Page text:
It’s always hard for a designer to receive negative feedback about her creations, but since my business depends on how women perceive my brand I try very hard to take a few deep breaths and listen to feedback and advice.
But then there are times when I receive criticism for changing Indian culture, or succumbing to “western” culture, or promoting a certain look that is anti-feminist. Recently I was told that my clothes promote a look that is anti-women.
When I started Brass Tacks I was very clear that the reason I needed to design cosmopolitan (or “western”) silhouettes is because a lot of younger women don’t wear sarees everyday. The goal was to sustain and hone the skills used in handloom weaving, but to find a market among a younger generation in the form of stylish clothing. But while I receive good press about using handloom fabric, I am also judged for making garments that do not work for older women’s bodies, or for making garments that are too western for our culture. (Incidentally, last year I made a halter dress with a low back for my Monsoon Collection and it flew off the shelves. To me this is proof that the taste and demand for evening dresses exists already; I’m just making it in fabrics that are normally reserved for sarees).
And as for calling my designs anti-women or anti-feminist, I can’t explain how much that hurts. I’ve met so many people who think that a feminist is essentially a man-hater and I’ve spent hours trying to delicately correct their misconception of feminism. Now I need to watch out for people who think I’m a woman hater?
Okay maybe woman hater is a bit of an exaggeration, but one woman told me that my silhouettes are made for an androgynous figure and she added that a lot of younger women are doing whatever they can to achieve that look. Since when did full busts that need darts and empire lines or extra gathers at the lower back to give room for full hips fall into the category of androgynous? An androgynous look may have been an appropriate description for women’s trousers decades ago when it was new and scandalous, but to describe women’s figures as androgynous is either an insult or a reflection of a high and homogeneous standard that all women’s bodies must conform to.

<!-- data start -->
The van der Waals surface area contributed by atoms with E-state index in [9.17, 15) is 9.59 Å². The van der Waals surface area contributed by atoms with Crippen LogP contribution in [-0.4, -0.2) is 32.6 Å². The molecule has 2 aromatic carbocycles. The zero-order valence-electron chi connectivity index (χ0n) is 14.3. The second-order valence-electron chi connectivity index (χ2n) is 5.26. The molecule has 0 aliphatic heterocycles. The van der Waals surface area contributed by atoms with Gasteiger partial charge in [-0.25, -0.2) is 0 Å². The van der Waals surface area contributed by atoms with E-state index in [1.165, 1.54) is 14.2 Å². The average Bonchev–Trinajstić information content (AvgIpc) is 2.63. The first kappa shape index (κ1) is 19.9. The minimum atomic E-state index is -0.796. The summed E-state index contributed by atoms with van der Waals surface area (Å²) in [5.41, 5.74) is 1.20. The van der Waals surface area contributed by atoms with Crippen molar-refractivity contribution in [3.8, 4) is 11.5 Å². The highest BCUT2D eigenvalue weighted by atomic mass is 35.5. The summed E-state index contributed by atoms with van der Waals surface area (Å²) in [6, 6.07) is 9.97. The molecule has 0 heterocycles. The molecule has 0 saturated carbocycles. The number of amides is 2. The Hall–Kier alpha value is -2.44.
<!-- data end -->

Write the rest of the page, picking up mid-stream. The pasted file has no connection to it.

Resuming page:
At this point I’d like to add that Brass Tacks trousers that actually have some waist to hip ratio unlike many international brands that expect women to have a straight body from the waist down, and those trousers are worn by women of all ages. I am all about curvy- in fact, curvy brings out the shape of the clothes even better and the shape and fit of the garments is all we focus on at Brass Tacks.
Sure, many of my silhouettes work under the assumption that a woman’s waist is smaller than her bust or hip, but is that a bad thing? Every brand needs to take some position or define its niche in order to distinguish it from every other brand out there. Maybe I should expand my line and work in a variety of silhouettes, but until then my brand is not meant for androgynous women. It is meant for young, confident women, many of whom want fitted clothes. You only need to look at old school bollywood actresses like Zeenat Aman or ancient Indian art like the sculptures at Khajuraho to see that slim waists with curvy busts and hips were in back then too.
Women come in different shapes and sizes and we have always been compared to some “standard” of beauty which is why so many women are sensitive about their body weight and appearance. Some women don’t hold weight and others may not have the time or the money to look after their health. I say that every time a new brand caters to different body type, it’s a celebration of women and the different forms their feminine figures can take.